The Leader and the Led

09-14 Osundare
Niyi Osundare
Nigerian
b. 1947

 

The Lion stakes his claim
To the leadership of the pack

But the Antelopes remember
The ferocious pounce of his paws

The hyena says the crown is made for him
But the Impalas shudder at his lethal appetite

The Giraffe craves a place in the front
But his eyes are too far from the ground

When the Zebra says it’s his right to lead
The pack points to the duplicity of his stripes

The Elephant trudges into the power tussle
But its colleagues dread his trampling feet

The warthog is too ugly
The rhino too riotous

And the pack thrashes around
Like a snake without a head

“Our need calls for a hybrid of habits”,
Proclaims the Forest Sage,

“A little bit of a Lion
A little bit of a Lamb

Tough like a tiger, compassionate like a doe
Transparent like a river, mysterious like a lake

A leader who knows how to follow
Followers mindful of their right to lead”

The Dentist and the Crocodile

We present this work in honor of the poet’s 105th birthday.

09-13 Dahl
Roald Dahl
Welsh
1916 – 1990

 

The crocodile, with cunning smile, sat in the dentist’s chair.
He said, “Right here and everywhere my teeth require repair.”
The dentist’s face was turning white. He quivered, quaked and shook.
He muttered, “I suppose I’m going to have to take a look.”
“I want you”, Crocodile declared, “to do the back ones first.
The molars at the very back are easily the worst.”
He opened wide his massive jaws. It was a fearsome sight—
At least three hundred pointed teeth, all sharp and shining white.
The dentist kept himself well clear. He stood two yards away.
He chose the longest probe he had to search out the decay.
“I said to do the back ones first!” the Crocodile called out.
“You’re much too far away, dear sir, to see what you’re about.
To do the back ones properly you’ve got to put your head
Deep down inside my great big mouth,” the grinning Crocky said.
The poor old dentist wrung his hands and, weeping in despair,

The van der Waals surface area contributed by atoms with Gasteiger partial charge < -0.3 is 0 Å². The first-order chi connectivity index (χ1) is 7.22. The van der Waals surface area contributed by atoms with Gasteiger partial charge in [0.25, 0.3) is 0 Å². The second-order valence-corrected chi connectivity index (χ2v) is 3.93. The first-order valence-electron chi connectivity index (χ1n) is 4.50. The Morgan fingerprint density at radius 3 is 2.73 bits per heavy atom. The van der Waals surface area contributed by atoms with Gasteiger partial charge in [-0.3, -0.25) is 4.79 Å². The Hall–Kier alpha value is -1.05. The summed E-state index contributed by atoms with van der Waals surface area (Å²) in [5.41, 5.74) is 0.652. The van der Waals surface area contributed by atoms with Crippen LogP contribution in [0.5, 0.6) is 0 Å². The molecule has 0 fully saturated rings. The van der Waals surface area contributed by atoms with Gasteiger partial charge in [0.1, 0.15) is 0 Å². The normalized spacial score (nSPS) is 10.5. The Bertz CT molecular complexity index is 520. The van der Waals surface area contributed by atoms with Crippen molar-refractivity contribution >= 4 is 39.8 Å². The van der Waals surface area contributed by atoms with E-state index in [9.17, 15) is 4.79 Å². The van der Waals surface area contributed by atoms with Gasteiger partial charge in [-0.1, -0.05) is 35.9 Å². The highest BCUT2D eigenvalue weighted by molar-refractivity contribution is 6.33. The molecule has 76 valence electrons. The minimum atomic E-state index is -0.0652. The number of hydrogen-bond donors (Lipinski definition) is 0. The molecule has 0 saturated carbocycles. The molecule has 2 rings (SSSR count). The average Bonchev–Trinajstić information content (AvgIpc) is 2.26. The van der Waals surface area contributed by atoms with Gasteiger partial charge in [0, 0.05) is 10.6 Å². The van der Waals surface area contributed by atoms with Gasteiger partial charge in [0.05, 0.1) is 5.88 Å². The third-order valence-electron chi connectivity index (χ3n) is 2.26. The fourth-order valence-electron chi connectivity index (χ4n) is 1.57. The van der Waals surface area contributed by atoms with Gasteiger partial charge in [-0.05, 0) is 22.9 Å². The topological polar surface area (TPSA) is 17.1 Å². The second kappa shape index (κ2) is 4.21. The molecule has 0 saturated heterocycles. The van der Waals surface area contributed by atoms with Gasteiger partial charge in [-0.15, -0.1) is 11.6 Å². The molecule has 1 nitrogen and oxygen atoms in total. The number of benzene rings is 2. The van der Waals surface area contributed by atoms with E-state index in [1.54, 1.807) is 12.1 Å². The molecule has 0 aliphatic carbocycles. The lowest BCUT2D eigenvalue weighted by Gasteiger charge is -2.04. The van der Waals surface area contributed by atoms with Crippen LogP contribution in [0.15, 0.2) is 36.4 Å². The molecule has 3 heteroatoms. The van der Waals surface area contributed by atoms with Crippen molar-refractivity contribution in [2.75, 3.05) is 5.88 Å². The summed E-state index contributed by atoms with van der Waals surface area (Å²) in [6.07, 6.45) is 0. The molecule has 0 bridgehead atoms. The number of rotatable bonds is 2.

He cried, “No no! I see them all extremely well from here!”
Just then, in burst a lady, in her hands a golden chain.
She cried, “Oh Croc, you naughty boy, you’re playing tricks again!”
“Watch out!” the dentist shrieked and started climbing up the wall.
“He’s after me! He’s after you! He’s going to eat us all!”
“Don’t be a twit,” the lady said, and flashed a gorgeous smile.
“He’s harmless. He’s my little pet, my lovely crocodile.”

The Young Nation

09-12 Machado
Antonio Machado
Spanish
1875 – 1939

 

It was a time of infamy and lies.
The nation itself was dressed up
like a squalid clown to draw
attention away from our wound.

That was then. We were young:
bad weather, worse omens,
we had nightmares in our hair
as the sea swelled with wrecks.

We swore we would abandon ship.
We said that we would sail away on
a silver galleon, eschewing the shore,
rudder and sail charging to the sea.

Even in the loss of that dream—
the debt from a century of failure—
we still sought the light as sacred
ideals drowned in this confusion.

Led by our anxious convictions,
we flexed, we preened, we abandoned
armor as clean as a mirror. We said,
“It’s bad, but tomorrow will be mine.”

Today is that tomorrow. The nation
is dancing in faux gold, faux fur,
twisted as an oak and drunk
on wine like blood from a sore.

Listen. If the will to change comes,
chase it. When the fire comes,
wake up, wake and let it fill you up
the way light burns inside a diamond.

The Dead of September 11

We present this work in honor of 9/11.

09-11 Morrison
Toni Morrison
American
1931 – 2019

 

Some have God’s words; others have songs of comfort
for the bereaved. If I can pluck courage here, I would
like to speak directly to the dead—the September dead.
Those children of ancestors born in every continent
on the planet: Asia, Europe, Africa, the Americas…;
born of ancestors who wore kilts, obis, saris, geles,
wide straw hats, yarmulkes, goatskin, wooden shoes,
feathers and cloths to cover their hair. But I would not say
a word until I could set aside all I know or believe about